Despite its critical importance, there has never been a clear, legislated objective for superannuation.

This has meant that it has been too easy for different governments to make ad hoc changes to the superannuation system — and, ultimately, undermine confidence in it.

That is why the Financial System Inquiry — a root-and-branch review of the financial system — recommended that the Government enshrine in law the objective of superannuation. That is, ‘to provide income in retirement that substitutes or supplements the Age Pension’.

It means we now have a clear definition of what our superannuation system is intended to do — and what it is not intended to do.

I believe that this clarity will promote confidence in the system overall, and provide a framework for evaluating future changes.

That said, of course, I am conscious that some stakeholders wanted the objective to include concepts like ‘adequacy’ or ‘comfort’ in retirement. This included ISA.

But as David Murray, who headed the FSI, recently said, to include these very subjective words would "open the way to constant political interference".

That is why the Government has ultimately decided that a simple, unambiguous objective, without subjective concepts, is the best path forward. However, we have made note of the importance of the other concepts in the bill’s explanatory memorandum.

Flexibility of the system

Let me now turn to the flexibility measures in the package, which will help people to save for their retirement.

Australians are hardworking and aspirational. And the Government does not want to put a handbrake on that aspiration when it comes to saving for retirement.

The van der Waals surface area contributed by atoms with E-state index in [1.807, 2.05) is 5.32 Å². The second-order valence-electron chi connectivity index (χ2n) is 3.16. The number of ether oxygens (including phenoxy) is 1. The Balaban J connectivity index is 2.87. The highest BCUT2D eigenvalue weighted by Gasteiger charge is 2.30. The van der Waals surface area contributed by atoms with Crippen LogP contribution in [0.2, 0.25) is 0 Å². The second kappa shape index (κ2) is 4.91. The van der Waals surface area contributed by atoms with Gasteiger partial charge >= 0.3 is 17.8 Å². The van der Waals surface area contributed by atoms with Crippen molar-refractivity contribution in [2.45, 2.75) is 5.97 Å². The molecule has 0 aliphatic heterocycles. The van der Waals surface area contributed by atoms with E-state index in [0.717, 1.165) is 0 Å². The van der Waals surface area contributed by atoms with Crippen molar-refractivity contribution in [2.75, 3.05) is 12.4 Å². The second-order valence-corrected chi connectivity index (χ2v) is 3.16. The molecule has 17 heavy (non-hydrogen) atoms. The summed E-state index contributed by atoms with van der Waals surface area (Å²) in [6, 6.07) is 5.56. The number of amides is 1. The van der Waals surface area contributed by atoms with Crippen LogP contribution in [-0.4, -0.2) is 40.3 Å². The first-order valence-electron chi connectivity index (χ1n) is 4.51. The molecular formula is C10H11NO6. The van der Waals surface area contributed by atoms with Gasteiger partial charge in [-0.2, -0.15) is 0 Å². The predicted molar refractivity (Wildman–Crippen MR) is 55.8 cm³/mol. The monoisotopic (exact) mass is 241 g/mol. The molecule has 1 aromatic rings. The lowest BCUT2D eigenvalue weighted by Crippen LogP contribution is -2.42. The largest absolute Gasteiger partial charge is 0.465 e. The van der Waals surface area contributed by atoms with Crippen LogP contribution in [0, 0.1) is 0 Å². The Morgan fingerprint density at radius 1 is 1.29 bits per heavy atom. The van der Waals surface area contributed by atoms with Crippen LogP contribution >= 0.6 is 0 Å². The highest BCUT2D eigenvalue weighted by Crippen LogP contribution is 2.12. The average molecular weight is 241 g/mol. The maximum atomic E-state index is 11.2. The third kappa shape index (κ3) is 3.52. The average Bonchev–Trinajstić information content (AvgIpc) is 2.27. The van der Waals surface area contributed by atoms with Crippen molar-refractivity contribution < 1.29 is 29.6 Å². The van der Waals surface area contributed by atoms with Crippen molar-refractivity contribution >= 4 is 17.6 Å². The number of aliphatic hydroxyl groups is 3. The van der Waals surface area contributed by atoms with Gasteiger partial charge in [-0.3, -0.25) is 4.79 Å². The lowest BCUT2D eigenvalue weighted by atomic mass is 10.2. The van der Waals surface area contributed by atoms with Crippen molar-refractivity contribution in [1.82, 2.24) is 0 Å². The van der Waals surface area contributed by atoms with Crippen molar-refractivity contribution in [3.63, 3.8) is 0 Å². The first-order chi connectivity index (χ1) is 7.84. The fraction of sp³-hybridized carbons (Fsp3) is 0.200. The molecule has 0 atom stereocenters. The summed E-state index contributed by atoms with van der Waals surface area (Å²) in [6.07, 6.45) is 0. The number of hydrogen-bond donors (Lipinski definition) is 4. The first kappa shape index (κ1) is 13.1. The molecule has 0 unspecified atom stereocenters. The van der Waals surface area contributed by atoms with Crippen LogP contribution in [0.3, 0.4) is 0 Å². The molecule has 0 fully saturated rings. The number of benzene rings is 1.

For instance, we know that people have very different work patterns.

Some might have multiple jobs and several careers across their lifetimes. Others might take breaks from work to look after children or to care for an elderly parent.

As it stands, the system offers little in the way of flexibility for these Australians. It is structured in such a way that favours higher income earners who work full-time — without breaks — for the entirety of their working life.

And that must change.

Now, since you’re all experts, I thought that rather than listing the system’s current limitations in an abstract way — and how we intend to fix them — I’d instead use an example.

We’ll call her Sarah.

Sarah is thirty-two and runs and owns her own baby clothing business from home as a sole trader. She also works part-time in the hospitality industry while raising two children.

‘Busy mum’ doesn’t even begin to describe her situation.

At the moment, Sarah has a superannuation balance of $25,000. And over the last year she has earned about $20,000 in her hospitality job, including a $1,900 superannuation contribution from her employer.

In addition to this, Sarah has made $60,000 from her business — giving her an assessable income of $80,000.  

So, what does the current system hold for Sarah?

Well, she would not be able to make deductible personal contributions from her business income because she receives more than 10 per cent of her income from employment.

Not only that, because her employer does not offer salary sacrifice, she would not be able to make any voluntary concessional superannuation contributions.

In other words, Sarah’s only concessional contributions would be the superannuation guarantee on the one quarter of her income that comes from wages.

Furthermore, because she can’t make voluntary concessional contributions, she also can’t reach a rate of contributions anywhere near the superannuation guarantee rate of 9.5 per cent— let alone exceed it.

However, under the Government’s changes, Sarah’s outlook in 2018–19 is a lot brighter than it is today.

For instance, Sarah would be able to make a $10,000 personal contribution and claim a tax deduction for it.

This amount will then be taxed at 15 per cent in the fund, rather than her marginal tax rate of 32.5 per cent, making the contribution concessional.